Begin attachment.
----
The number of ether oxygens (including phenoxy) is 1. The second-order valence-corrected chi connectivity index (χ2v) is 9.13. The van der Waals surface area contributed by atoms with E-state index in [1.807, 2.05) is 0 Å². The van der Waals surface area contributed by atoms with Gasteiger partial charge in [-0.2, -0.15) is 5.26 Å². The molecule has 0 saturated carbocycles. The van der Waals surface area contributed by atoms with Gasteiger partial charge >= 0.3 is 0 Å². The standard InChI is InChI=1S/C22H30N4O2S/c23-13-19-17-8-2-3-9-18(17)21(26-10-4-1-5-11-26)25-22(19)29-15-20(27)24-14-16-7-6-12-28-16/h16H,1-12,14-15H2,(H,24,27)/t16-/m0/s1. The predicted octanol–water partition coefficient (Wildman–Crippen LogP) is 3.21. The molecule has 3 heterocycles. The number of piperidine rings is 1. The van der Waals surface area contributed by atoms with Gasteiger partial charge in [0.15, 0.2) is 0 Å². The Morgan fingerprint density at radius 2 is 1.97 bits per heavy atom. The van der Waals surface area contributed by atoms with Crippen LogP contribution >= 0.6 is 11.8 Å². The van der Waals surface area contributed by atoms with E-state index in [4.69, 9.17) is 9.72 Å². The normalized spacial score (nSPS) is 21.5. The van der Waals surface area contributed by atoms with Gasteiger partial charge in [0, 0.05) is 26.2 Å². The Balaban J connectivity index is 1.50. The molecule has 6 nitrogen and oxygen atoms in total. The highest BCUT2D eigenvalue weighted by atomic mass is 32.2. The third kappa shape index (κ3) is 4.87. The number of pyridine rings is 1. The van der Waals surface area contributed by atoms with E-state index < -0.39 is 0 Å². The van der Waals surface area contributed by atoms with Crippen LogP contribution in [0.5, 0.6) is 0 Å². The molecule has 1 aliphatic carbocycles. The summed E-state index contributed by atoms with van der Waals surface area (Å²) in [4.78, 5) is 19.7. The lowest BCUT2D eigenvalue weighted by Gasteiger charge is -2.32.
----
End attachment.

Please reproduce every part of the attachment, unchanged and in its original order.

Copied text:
The number of ether oxygens (including phenoxy) is 1. The second-order valence-corrected chi connectivity index (χ2v) is 9.13. The van der Waals surface area contributed by atoms with E-state index in [1.807, 2.05) is 0 Å². The van der Waals surface area contributed by atoms with Gasteiger partial charge in [-0.2, -0.15) is 5.26 Å². The molecule has 0 saturated carbocycles. The van der Waals surface area contributed by atoms with Gasteiger partial charge >= 0.3 is 0 Å². The standard InChI is InChI=1S/C22H30N4O2S/c23-13-19-17-8-2-3-9-18(17)21(26-10-4-1-5-11-26)25-22(19)29-15-20(27)24-14-16-7-6-12-28-16/h16H,1-12,14-15H2,(H,24,27)/t16-/m0/s1. The predicted octanol–water partition coefficient (Wildman–Crippen LogP) is 3.21. The molecule has 3 heterocycles. The number of piperidine rings is 1. The van der Waals surface area contributed by atoms with Gasteiger partial charge in [0.15, 0.2) is 0 Å². The Morgan fingerprint density at radius 2 is 1.97 bits per heavy atom. The van der Waals surface area contributed by atoms with Crippen LogP contribution >= 0.6 is 11.8 Å². The van der Waals surface area contributed by atoms with E-state index in [4.69, 9.17) is 9.72 Å². The normalized spacial score (nSPS) is 21.5. The van der Waals surface area contributed by atoms with Gasteiger partial charge in [0, 0.05) is 26.2 Å². The Balaban J connectivity index is 1.50. The molecule has 6 nitrogen and oxygen atoms in total. The highest BCUT2D eigenvalue weighted by atomic mass is 32.2. The third kappa shape index (κ3) is 4.87. The number of pyridine rings is 1. The van der Waals surface area contributed by atoms with E-state index < -0.39 is 0 Å². The van der Waals surface area contributed by atoms with Crippen LogP contribution in [0.5, 0.6) is 0 Å². The molecule has 1 aliphatic carbocycles. The summed E-state index contributed by atoms with van der Waals surface area (Å²) in [4.78, 5) is 19.7. The lowest BCUT2D eigenvalue weighted by Gasteiger charge is -2.32.